We start our analysis with the definition that "[a] penalty is a sum of money which the law exacts the payment of by way of punishment for doing some act which is prohibited, or omitting to do some act which is required to be done." State v. Franklin, 63 Utah 442, 226 P. 674, 676 (1924) (citations omitted). We follow this definition because the issue arises under Utah law.


Utah's late check return statute is modeled after U.C.C. § 4-302. The Uniform Commercial Code, however, provides no statute of limitations for an action against a bank for wrongful dishonor of a check. Moreover, we have found little other authority on the subject. Because there are no reported Utah cases involving a late check return claim, we must determine which one of the two statutes of limitations at issue is better suited to trustee's claim.


In its analysis, the district court in part relied upon the broad definition of "penalty" set forth in Franklin, 226 P. at 676, ultimately concluding the strict liability imposed by Utah's late check return statute was equivalent to a penalty. The court also determined that the one-year penalty statute of limitations "is consistent with the public policy of ... § 70A-4-302 to encourage the prompt settlement of checks."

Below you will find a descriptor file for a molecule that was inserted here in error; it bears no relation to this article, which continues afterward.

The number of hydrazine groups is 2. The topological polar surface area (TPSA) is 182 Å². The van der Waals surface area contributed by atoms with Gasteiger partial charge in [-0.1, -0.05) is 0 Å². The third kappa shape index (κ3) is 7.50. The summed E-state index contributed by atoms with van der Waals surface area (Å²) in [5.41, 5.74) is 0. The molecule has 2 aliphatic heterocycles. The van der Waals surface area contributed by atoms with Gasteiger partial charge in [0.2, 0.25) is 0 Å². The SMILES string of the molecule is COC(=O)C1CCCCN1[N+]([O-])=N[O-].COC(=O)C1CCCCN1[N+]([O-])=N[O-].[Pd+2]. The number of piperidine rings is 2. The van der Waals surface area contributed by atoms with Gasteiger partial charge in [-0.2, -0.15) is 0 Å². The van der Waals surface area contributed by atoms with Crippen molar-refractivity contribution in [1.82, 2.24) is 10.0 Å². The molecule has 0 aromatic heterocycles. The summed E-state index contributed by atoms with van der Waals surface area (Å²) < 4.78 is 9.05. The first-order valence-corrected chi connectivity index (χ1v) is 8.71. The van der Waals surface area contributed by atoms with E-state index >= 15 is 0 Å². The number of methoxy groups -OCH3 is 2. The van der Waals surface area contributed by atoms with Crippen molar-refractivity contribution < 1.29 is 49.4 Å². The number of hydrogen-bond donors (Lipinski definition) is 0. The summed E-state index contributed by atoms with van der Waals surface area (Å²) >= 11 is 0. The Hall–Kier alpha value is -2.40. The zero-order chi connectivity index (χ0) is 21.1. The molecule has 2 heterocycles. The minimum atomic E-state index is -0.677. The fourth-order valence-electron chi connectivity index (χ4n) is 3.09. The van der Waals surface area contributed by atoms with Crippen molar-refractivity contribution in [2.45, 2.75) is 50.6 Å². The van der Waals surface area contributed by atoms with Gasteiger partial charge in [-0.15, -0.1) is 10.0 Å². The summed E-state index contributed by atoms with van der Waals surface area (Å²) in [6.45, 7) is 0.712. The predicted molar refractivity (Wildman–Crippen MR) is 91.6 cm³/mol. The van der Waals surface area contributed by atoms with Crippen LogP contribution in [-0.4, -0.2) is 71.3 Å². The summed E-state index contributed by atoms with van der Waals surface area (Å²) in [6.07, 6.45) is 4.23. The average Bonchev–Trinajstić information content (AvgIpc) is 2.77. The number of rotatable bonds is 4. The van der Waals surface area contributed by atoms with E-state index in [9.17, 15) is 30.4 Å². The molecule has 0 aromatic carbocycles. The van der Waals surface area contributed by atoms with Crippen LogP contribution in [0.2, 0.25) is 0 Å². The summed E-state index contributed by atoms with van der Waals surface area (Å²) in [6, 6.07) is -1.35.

Both parties encourage us to adopt the reasoning of other courts applying statutes of different states. After considering those arguments, we conclude the district court reached the right result. Taking into account the definition of "penalty" provided in Franklin, and the apparent purpose of the law, we think the Utah late check return statute is a penalty statute.


Further, we are persuaded the recovery provided by the statute is unrelated to any loss by the drawer or the drawer's bank. Indeed, the recovery provided is limited to the amount of the late check, and the only apparent purpose of the statute is to encourage the prompt settlement of checks in negotiation and to extract a tribute for failure to act in compliance with that purpose. Under those circumstances, the statute does not provide for the recovery of damages and fits more within the Utah definition of a penalty. Thus, the district court correctly held this claim was barred by Utah Ann.Code § 78-12-29(2).